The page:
Similarly, if the stock declines in value, the investor assigns a new value based on current trading price, and recognizes a loss. FAS 157 stipulates that trading assets be assigned fair value. These rules may not apply to securities held to maturity, such as certain loans and debt securities. Companies can elect to account for almost any financial instrument at fair value by way of an election.
Criticism of the Method
Critics argue that current market prices may not always be the best indicator of value for a security. Certain instruments such as collateralized debt obligations (CDOs) are difficult to value, as there are few (if any) buyers for these products. Thus, traders are left to use complex models and assumptions to value the instrument.
The MTM method of accounting may also (albeit unintentionally) harm the financial system during times of economic crises and market panic. When investors temporarily pull out their capital and the stock market experiences a (temporary) steep decline in value, banks and corporations are forced to devalue their assets and balance sheets – these assets may otherwise have a healthy long-term value, especially if these are instruments that have unusually long holding periods.
Financial institutions and corporations get in trouble because their credit ratings can drop significantly if their financials reflect big "losses." Also, when companies borrow money from banks, there are often covenants and other restrictions that require the borrowing entity to maintain certain asset thresholds. In times of market panic, MTM accounting forces the immediate recognition of losses and the disruptive devaluation of assets, which in turn leads the company to break its loan covenants with its lenders. Thus, companies become desperate and attempt to raise capital at a time when there is limited or no capital availability from the market. (To learn more about CDOs, read Collateralized Debt Obligations: From Boon To Burden.)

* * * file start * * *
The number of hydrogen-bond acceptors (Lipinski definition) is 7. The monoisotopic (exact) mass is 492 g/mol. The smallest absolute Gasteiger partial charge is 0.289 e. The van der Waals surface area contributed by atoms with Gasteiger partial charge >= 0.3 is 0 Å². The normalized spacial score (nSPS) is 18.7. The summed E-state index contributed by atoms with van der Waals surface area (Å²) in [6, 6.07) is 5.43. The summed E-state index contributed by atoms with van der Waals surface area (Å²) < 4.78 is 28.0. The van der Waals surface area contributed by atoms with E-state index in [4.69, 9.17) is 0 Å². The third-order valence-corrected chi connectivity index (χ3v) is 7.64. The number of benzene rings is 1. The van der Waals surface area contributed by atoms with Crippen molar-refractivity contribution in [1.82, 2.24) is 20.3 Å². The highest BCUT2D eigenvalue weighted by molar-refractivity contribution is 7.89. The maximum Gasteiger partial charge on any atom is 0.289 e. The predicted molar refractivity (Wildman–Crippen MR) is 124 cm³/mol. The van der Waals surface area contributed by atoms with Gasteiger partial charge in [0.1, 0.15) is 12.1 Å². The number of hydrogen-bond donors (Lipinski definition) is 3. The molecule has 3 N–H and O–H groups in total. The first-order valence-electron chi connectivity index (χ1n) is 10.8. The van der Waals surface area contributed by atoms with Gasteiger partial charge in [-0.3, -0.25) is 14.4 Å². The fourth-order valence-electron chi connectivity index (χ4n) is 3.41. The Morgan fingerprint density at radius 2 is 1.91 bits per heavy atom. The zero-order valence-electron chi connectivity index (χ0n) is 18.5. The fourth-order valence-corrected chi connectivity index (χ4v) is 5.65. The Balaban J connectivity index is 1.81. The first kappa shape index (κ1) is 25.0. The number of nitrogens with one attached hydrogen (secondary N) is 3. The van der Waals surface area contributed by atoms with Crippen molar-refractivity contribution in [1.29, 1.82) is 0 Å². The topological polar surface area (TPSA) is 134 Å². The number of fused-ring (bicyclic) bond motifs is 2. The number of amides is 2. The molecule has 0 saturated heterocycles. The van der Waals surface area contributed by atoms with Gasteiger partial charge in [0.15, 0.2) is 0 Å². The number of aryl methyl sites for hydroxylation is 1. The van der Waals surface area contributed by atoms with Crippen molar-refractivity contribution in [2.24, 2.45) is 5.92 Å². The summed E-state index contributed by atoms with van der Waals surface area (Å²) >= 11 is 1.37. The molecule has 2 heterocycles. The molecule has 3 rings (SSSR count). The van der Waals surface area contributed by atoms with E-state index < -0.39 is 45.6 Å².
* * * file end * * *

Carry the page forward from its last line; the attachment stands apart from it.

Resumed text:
The Bottom Line
Regulators, economists, accountants, academics and company management have a long history of debating appropriate methods to record transactions and to provide an accurate economic picture of an entity. The various approaches in recording assets on the balance sheet have triggered repeated debate over time. Book values can understate the value of the assets on the balance sheet, as the rules on depreciation often have to do more with economic incentives and traditional rulings than they do with providing an accurate economic snapshot of the asset.
On the other hand, mark-to-market accounting attempts to provide onlookers with current prices of financial assets and to book these current valuations on the financials. Some assets are inherently hard to value (derivatives and other complex securities). Additionally, times of wild fluctuations in the stock market have a significant effect on how these assets are valued. Such temporary valuations may not be completely reflective of the long-term value of these instruments because short-term investor panic distorts long-term economic value. (For more insight, see How Investors Often Cause The Market's Problems.)
The question remains: should MTM accounting only be used under normal circumstances, with regulators reserving the power to temporarily suspend this method under times of market panic?